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PCM/QSI PRR Decapod Review: September 25, 2008

Posted by on Jan 16, 2014 in Locomotives, Tony's Tips | 0 comments

New Precision Craft Models HO PRR I1sa 2-10-0 with QSI Sound

PCM has just released their HO version of the Pennsylvania railroad’s I1sa 2-10-0, more commonly known as the “Decapod”. When we think about PRR steam, next to the K4, the I1sa 2-10-0 most likely comes to mind.



This model comes equipped with a QSI dual mode sound decoder that will operate on regular DC or DCC. The Quantum decoders have replaced the ESU LokSounds that were original equipment when PCM was introduced. The model tested came with the long distance 210FB2A eight axle tender (this locomotive is available with the smaller 4 axle tender as well). The model has traction tires on both wheels on the rear axle so it should pull anything you care to put behind it. PCM supplies a replacement wheel set without traction tires and a small socket wrench to replace the original if you prefer.

First impressions were great. I compared this engine to a color photo I have of a similar I1sa, this one was spot on although the prototype was dirtier.

Right out of the box the engine ran very smoothly with plenty of volume. Those of you that want volume in your engines will be pleased with this one. I had to lower the chuff volume right away to satisfy my tastes.

I did most of my testing on DCC but I did run it on standard DC too. It takes about 5 volts to turn the sound on. You can blow the whistle and ring the bell by manipulating the reverse switch once the engine is moving. As soon as the engine starts moving it starts chuffing. The chuff was synchronized at 4 chuffs per revolution through as much of the speed range as I was able to keep track of.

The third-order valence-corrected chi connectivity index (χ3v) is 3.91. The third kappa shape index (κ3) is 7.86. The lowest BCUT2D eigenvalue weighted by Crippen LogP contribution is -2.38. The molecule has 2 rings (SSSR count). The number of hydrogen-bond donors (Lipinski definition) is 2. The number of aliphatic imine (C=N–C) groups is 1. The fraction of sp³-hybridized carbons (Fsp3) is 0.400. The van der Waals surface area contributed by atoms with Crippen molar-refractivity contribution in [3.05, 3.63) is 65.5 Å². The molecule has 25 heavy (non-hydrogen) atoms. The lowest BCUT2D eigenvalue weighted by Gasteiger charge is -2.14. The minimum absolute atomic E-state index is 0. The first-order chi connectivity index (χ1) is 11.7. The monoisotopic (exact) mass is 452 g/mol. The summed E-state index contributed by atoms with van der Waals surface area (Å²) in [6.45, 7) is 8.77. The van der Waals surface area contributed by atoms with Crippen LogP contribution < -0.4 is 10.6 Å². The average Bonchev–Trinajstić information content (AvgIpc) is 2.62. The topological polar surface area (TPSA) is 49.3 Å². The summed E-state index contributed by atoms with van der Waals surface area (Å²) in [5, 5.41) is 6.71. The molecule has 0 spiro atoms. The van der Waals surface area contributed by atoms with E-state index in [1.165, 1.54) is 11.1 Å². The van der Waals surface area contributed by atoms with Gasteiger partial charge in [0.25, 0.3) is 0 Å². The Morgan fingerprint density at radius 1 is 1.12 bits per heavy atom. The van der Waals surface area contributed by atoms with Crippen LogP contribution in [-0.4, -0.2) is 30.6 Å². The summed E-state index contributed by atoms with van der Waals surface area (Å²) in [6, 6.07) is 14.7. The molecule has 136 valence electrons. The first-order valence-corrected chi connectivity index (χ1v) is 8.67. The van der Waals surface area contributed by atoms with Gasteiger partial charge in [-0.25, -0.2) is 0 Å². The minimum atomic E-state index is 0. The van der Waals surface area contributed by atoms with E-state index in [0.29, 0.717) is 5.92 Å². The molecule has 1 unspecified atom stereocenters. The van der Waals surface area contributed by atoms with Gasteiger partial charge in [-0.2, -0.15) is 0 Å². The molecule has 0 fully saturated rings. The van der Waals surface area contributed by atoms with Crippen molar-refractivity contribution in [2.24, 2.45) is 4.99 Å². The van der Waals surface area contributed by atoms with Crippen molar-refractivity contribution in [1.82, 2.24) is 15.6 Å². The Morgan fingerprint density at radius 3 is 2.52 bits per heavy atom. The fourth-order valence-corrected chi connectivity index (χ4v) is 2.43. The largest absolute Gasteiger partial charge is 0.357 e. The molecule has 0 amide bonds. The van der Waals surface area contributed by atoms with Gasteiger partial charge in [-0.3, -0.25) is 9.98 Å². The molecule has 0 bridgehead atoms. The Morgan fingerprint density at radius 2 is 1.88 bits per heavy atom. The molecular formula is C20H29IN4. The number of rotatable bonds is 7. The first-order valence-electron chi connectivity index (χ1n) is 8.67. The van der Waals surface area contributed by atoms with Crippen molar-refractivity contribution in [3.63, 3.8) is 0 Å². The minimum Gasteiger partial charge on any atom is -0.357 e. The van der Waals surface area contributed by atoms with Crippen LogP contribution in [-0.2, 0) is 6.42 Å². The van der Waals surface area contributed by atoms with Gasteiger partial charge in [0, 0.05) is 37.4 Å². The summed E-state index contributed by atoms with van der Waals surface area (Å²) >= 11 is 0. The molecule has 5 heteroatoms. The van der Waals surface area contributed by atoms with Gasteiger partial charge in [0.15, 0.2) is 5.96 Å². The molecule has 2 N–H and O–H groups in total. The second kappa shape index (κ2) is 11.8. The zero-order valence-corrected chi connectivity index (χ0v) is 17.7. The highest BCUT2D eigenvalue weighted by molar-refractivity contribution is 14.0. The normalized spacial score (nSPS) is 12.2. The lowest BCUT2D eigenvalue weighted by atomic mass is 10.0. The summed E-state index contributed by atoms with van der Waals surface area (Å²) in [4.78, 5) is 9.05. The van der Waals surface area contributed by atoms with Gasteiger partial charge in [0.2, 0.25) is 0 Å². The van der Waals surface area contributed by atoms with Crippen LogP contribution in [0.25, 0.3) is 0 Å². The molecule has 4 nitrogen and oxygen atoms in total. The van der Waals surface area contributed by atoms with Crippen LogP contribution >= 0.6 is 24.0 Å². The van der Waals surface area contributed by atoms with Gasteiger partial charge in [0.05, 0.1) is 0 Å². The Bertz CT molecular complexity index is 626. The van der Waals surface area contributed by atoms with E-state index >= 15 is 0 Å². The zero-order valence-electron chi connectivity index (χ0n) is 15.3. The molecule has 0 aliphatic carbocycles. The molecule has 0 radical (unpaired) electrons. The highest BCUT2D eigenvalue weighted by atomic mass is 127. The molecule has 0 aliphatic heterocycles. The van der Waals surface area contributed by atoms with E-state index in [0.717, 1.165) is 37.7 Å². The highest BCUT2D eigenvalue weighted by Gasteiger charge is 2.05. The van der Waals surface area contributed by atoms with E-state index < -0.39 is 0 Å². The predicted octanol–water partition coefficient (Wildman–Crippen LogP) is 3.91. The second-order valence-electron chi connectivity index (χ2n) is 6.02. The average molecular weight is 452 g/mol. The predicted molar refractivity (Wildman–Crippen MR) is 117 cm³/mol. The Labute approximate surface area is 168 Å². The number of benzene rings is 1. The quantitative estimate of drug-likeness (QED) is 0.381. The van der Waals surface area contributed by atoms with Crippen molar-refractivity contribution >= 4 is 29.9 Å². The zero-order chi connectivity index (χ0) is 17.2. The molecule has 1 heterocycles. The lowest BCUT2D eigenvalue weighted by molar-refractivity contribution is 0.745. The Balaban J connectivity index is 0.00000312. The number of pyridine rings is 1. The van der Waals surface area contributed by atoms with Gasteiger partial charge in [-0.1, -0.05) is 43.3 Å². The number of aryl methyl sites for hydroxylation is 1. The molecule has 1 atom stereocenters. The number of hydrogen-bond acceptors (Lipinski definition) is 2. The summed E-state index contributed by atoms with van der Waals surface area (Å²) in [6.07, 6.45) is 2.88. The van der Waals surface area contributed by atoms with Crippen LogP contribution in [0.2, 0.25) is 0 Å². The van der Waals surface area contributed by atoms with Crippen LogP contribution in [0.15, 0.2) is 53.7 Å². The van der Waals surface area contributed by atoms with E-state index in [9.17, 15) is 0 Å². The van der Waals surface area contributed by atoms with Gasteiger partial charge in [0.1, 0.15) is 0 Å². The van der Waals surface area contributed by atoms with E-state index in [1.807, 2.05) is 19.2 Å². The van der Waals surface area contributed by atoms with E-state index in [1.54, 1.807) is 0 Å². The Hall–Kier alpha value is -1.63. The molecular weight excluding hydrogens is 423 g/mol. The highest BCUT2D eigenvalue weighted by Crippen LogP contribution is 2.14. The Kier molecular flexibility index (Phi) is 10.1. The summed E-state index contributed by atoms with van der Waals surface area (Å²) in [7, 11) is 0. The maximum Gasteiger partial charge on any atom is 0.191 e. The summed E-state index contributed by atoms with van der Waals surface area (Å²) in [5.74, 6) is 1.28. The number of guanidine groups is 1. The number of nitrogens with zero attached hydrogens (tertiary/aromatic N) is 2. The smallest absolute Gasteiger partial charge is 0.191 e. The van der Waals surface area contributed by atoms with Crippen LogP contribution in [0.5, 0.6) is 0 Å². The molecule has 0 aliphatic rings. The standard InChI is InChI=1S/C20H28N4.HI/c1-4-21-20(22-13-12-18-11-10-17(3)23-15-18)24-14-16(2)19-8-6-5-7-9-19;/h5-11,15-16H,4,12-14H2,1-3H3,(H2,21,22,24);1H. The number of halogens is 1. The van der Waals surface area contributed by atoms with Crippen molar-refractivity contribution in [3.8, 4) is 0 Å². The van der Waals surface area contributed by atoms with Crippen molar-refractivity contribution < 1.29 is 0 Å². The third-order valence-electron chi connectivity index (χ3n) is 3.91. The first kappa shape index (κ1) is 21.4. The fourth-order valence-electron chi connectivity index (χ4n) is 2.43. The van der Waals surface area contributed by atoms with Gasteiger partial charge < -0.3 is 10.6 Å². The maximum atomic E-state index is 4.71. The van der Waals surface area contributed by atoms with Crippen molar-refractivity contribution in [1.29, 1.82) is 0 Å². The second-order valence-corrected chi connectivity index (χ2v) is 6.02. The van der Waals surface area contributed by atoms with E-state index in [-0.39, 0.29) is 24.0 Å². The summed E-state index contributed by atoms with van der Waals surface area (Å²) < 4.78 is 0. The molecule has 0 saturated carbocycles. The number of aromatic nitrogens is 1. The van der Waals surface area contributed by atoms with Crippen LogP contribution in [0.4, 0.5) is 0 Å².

Using a Digitrax Super Chief system programming in DCC worked in both service mode (on the programming track) and in OPTS mode (on the mainline). No programming booster was necessary to program the engine. I was able to change both the two and four digit address with no problem.

The QSI sound system produced a very crisp chuff and all the other sounds we have grown to expect from QSI. The “Sound of Power” feature allows the operator to increase or decrease the chuff volume, using function 9, depending on how hard the engine is working. This is especially nice when the engine is going downgrade. You can turn down the chuff volume to almost nothing without changing the speed of the engine, just like the prototype. The whistle on this model is a Pennsy Banshee single note whistle that sounds great very crisp and clear.

ALL in all this is an excellent model that should please most any Pennsy fan.

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